Skip to comments.College Football and Capitalism
Posted on 03/27/2014 7:43:27 AM PDT by A'elian' nation
College football players should not be paid. Plain and simple. But there is no reason why any player should not be given carte blanche to capitalize on his chosen sport.
Capitalism 101 rides to the rescue once again. In addition to the free education players get, any player, on scholarship or not, should be allowed to sell and hawk his personal merchandise from t-shirt to jockstrap. He or she should be allowed to put his name and school name/logo on his jersey or helmet or whatever - just like the pros do. A player could sell and trade cards with his name and stats - anything he can come up with that is marketable.
Paying athletes to play and unionizing the sport is a terrible idea. It's just another desperate grab by the dying unions. Not only would the athlete earn limitless compensation, but these young college students would quickly learn all about Economics 101 and Conservatism 101 instead of just pocketing a paycheck and paying union dues.
Pro - big programs
Semi-pro - wage limits.
Amateur - only scholarships like now.
The current system is b.s. where colleges make hundreds of millions of dollars for sports programs while paying a pittance to atheletes and forbidding them to earn more.
So, how does a college player, like a star QB, share his jersey revenues with the following people who were provided for him free of charge:
A: his offensive linemen
B: his receivers
C: the coaches who made him better.
D: the trainers who made him better.
E: the university, that filled the stadium with fans long before he got there, and will long after he leaves.
F: the citizens of the state, who built the stadium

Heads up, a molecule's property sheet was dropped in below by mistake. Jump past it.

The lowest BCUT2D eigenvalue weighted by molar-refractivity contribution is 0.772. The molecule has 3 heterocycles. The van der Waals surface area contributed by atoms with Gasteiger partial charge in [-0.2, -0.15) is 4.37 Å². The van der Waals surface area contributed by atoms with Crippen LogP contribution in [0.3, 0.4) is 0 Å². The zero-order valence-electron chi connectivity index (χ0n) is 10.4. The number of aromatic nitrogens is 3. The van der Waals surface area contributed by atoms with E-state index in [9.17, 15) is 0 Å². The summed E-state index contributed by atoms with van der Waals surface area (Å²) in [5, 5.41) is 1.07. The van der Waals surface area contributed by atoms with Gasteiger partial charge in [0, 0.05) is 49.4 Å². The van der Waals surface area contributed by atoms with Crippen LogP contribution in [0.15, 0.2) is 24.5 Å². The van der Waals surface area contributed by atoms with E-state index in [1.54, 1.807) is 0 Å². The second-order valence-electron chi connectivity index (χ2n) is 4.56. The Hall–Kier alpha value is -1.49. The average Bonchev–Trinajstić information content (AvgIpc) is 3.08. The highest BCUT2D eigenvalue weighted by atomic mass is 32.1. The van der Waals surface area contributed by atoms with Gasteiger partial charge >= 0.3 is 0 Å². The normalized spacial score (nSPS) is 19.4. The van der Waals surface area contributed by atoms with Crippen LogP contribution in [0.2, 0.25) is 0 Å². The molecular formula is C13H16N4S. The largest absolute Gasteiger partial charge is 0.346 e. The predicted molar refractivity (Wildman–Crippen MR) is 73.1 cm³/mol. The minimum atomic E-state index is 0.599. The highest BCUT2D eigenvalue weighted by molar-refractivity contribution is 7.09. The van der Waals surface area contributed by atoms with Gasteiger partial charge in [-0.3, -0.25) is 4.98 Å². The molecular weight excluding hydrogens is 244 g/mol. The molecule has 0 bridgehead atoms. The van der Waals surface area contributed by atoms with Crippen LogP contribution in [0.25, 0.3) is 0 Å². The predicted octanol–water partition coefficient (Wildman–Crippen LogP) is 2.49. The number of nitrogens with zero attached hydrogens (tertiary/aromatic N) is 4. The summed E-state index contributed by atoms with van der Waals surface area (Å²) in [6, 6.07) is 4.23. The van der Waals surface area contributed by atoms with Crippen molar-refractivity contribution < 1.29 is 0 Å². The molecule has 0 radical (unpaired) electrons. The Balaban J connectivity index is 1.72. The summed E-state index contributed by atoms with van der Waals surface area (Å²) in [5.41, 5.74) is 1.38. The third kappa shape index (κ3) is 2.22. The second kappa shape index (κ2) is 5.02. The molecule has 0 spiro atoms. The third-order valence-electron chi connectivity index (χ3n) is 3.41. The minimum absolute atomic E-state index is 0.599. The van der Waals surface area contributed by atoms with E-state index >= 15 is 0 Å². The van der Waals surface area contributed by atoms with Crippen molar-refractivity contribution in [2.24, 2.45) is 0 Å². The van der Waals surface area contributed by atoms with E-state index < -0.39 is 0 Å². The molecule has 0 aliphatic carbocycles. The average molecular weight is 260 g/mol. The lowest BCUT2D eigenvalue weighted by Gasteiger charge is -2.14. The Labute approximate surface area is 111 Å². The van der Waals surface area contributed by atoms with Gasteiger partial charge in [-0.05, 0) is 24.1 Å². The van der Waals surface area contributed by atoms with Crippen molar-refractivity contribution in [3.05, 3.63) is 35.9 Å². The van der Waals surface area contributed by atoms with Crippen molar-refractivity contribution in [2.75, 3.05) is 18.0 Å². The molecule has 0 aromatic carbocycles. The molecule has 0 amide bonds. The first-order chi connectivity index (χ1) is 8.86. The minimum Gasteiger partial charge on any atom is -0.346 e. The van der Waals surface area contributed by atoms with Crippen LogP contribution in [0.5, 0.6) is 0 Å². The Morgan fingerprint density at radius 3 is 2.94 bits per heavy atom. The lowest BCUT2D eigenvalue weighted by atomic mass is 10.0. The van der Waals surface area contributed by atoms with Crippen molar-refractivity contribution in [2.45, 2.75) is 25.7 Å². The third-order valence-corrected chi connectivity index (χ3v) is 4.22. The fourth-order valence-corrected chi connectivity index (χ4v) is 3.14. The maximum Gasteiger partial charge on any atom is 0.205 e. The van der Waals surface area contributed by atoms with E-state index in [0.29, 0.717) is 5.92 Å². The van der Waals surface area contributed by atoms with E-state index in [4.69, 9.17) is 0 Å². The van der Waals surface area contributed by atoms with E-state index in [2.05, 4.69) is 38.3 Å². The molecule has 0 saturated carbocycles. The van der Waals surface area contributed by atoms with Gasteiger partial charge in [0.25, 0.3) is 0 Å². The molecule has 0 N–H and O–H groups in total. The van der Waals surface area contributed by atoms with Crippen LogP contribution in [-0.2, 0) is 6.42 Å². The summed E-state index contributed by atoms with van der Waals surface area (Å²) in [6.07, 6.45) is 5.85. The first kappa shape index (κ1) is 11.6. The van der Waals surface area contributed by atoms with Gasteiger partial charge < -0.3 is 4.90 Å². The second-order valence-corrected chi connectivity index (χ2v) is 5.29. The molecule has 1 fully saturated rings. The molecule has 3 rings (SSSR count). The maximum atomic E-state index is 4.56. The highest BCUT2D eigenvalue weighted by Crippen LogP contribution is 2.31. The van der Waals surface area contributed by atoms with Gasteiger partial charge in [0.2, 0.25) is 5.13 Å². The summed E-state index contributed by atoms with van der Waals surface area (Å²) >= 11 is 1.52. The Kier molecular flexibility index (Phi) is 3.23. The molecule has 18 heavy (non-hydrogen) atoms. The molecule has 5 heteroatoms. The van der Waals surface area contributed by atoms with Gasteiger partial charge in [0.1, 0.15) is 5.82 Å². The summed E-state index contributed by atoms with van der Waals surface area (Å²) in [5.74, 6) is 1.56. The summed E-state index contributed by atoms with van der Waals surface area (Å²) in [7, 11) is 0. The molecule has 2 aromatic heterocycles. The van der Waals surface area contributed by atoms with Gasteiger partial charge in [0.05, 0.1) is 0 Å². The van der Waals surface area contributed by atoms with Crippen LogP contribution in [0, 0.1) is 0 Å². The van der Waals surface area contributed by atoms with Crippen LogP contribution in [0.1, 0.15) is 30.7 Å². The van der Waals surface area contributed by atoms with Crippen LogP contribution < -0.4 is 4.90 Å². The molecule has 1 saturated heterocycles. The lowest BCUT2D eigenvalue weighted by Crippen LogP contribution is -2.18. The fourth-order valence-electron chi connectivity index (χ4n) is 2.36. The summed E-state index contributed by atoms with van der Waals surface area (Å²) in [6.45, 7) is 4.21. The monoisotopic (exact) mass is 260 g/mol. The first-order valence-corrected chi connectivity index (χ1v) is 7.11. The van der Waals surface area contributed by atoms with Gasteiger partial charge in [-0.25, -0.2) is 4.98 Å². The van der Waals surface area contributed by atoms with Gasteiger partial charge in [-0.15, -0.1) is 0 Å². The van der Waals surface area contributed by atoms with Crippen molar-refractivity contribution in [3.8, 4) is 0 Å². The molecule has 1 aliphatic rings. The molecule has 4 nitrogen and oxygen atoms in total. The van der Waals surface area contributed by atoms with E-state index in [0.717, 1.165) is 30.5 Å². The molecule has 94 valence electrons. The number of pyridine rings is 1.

G: the journalists who give him tens of millions of dollars of free press
.etc etc etc .see where this is going? The notion that a current crop of players “generate the revenue” is just fallacious.
Ok, since you seem to think you’re the expert and since colleges “make hundreds of millions of dollars” on sports, how many college sports programs are self-sufficient?
I am saying big-dollar programs such as football and basketball should be able pay their players in those programs. Now they milk those kids for millions while paying a pittance. The current system has evolved over time to the point of aburdity. Baseball, for example, maintains a farm league. A player can choose college or the farm system. Pro football and pro basketball use large programs for their farm systems.
A free college education is not chump change anymore. How many kids 18-22 yrs old are making $50,000 a year or more?
Apart from the unions getting their greedy hands in the sport, and most of the ‘pay for play’ money going to the “big programs” you mention; the lesser sports from college lacrosse to wrestling would be severely impacted if not discontinued.
Funny, the NFL has no problem working all that out.
That is the same mindset that says the rich should pay a lot more in taxes than they already do because the poor cannot pay their way.
The same way an NFL player does... he won’t. But notice most everybody on that list you made already gets paid.
So I guess a star college quarterback should face wage limits of $50K a year when the NFL demands he at least go to college for a year or two before entering the draft.
If the NFL maintained a farm system like MLB, I might have more sympathy for that argument. I have a early-twenties cousin who is in AA baseball right now and he has made far already than he would have earned in scholarship money. He can go back to school after he is done with baseball with some good money in the bank.